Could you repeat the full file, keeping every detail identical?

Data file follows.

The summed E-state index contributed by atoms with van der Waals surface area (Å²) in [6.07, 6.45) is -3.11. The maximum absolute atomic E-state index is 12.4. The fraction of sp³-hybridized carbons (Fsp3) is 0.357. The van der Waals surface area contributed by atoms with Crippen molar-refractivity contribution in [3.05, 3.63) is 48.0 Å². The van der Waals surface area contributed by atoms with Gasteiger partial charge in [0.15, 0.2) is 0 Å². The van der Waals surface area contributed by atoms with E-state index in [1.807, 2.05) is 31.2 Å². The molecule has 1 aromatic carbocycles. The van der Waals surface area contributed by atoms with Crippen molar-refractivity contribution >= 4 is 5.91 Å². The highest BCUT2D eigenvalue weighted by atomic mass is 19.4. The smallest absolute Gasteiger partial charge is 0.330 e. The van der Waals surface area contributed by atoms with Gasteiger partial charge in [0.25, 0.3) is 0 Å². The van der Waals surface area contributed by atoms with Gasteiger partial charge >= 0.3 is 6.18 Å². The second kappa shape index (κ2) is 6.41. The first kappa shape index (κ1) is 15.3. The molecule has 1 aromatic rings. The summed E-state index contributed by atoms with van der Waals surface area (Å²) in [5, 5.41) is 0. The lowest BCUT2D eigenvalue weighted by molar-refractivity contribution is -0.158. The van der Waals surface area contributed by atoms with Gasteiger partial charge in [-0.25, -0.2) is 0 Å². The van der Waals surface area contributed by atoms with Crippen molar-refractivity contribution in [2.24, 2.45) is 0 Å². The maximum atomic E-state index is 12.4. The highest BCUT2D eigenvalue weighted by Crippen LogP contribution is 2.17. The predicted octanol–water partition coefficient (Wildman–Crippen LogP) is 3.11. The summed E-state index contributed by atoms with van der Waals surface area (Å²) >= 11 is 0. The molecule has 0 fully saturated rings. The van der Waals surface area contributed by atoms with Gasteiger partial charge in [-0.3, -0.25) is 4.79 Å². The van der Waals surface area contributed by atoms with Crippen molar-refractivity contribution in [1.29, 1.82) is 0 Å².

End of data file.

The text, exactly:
The summed E-state index contributed by atoms with van der Waals surface area (Å²) in [6.07, 6.45) is -3.11. The maximum absolute atomic E-state index is 12.4. The fraction of sp³-hybridized carbons (Fsp3) is 0.357. The van der Waals surface area contributed by atoms with Crippen molar-refractivity contribution in [3.05, 3.63) is 48.0 Å². The van der Waals surface area contributed by atoms with Gasteiger partial charge in [0.15, 0.2) is 0 Å². The van der Waals surface area contributed by atoms with E-state index in [1.807, 2.05) is 31.2 Å². The molecule has 1 aromatic carbocycles. The van der Waals surface area contributed by atoms with Crippen molar-refractivity contribution >= 4 is 5.91 Å². The highest BCUT2D eigenvalue weighted by atomic mass is 19.4. The smallest absolute Gasteiger partial charge is 0.330 e. The van der Waals surface area contributed by atoms with Gasteiger partial charge in [0.25, 0.3) is 0 Å². The van der Waals surface area contributed by atoms with Gasteiger partial charge >= 0.3 is 6.18 Å². The second kappa shape index (κ2) is 6.41. The first kappa shape index (κ1) is 15.3. The molecule has 1 aromatic rings. The summed E-state index contributed by atoms with van der Waals surface area (Å²) in [5, 5.41) is 0. The lowest BCUT2D eigenvalue weighted by molar-refractivity contribution is -0.158. The van der Waals surface area contributed by atoms with Gasteiger partial charge in [-0.25, -0.2) is 0 Å². The van der Waals surface area contributed by atoms with Crippen molar-refractivity contribution in [2.24, 2.45) is 0 Å². The maximum atomic E-state index is 12.4. The highest BCUT2D eigenvalue weighted by Crippen LogP contribution is 2.17. The predicted octanol–water partition coefficient (Wildman–Crippen LogP) is 3.11. The summed E-state index contributed by atoms with van der Waals surface area (Å²) >= 11 is 0. The molecule has 0 fully saturated rings. The van der Waals surface area contributed by atoms with Gasteiger partial charge in [-0.3, -0.25) is 4.79 Å². The van der Waals surface area contributed by atoms with Crippen molar-refractivity contribution in [1.29, 1.82) is 0 Å².